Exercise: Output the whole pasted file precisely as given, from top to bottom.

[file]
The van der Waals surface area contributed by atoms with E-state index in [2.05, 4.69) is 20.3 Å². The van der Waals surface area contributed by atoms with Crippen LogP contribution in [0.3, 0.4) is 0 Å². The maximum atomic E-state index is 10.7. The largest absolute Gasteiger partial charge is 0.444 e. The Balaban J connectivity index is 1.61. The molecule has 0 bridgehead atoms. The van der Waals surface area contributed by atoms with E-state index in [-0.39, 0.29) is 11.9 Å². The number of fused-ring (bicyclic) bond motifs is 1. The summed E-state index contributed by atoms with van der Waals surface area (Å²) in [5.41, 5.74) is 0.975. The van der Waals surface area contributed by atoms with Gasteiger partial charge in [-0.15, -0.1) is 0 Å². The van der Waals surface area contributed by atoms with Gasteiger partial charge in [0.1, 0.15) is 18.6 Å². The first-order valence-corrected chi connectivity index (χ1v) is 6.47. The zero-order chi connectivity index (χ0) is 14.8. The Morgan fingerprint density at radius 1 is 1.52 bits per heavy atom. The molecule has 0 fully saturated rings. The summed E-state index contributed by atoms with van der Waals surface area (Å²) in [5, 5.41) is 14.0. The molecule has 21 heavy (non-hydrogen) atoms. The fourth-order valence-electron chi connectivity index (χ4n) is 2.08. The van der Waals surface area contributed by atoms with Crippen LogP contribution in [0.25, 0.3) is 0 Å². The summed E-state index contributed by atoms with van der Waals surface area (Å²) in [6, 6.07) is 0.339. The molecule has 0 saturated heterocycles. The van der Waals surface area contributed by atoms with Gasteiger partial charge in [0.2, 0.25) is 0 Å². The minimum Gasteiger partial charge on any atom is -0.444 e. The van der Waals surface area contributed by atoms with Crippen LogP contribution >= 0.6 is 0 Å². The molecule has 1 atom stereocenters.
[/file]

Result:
The van der Waals surface area contributed by atoms with E-state index in [2.05, 4.69) is 20.3 Å². The van der Waals surface area contributed by atoms with Crippen LogP contribution in [0.3, 0.4) is 0 Å². The maximum atomic E-state index is 10.7. The largest absolute Gasteiger partial charge is 0.444 e. The Balaban J connectivity index is 1.61. The molecule has 0 bridgehead atoms. The van der Waals surface area contributed by atoms with E-state index in [-0.39, 0.29) is 11.9 Å². The number of fused-ring (bicyclic) bond motifs is 1. The summed E-state index contributed by atoms with van der Waals surface area (Å²) in [5.41, 5.74) is 0.975. The van der Waals surface area contributed by atoms with Gasteiger partial charge in [-0.15, -0.1) is 0 Å². The van der Waals surface area contributed by atoms with Gasteiger partial charge in [0.1, 0.15) is 18.6 Å². The first-order valence-corrected chi connectivity index (χ1v) is 6.47. The zero-order chi connectivity index (χ0) is 14.8. The Morgan fingerprint density at radius 1 is 1.52 bits per heavy atom. The molecule has 0 fully saturated rings. The summed E-state index contributed by atoms with van der Waals surface area (Å²) in [5, 5.41) is 14.0. The molecule has 21 heavy (non-hydrogen) atoms. The fourth-order valence-electron chi connectivity index (χ4n) is 2.08. The van der Waals surface area contributed by atoms with Crippen LogP contribution in [0.25, 0.3) is 0 Å². The summed E-state index contributed by atoms with van der Waals surface area (Å²) in [6, 6.07) is 0.339. The molecule has 0 saturated heterocycles. The van der Waals surface area contributed by atoms with Gasteiger partial charge in [0.2, 0.25) is 0 Å². The minimum Gasteiger partial charge on any atom is -0.444 e. The van der Waals surface area contributed by atoms with Crippen LogP contribution >= 0.6 is 0 Å². The molecule has 1 atom stereocenters.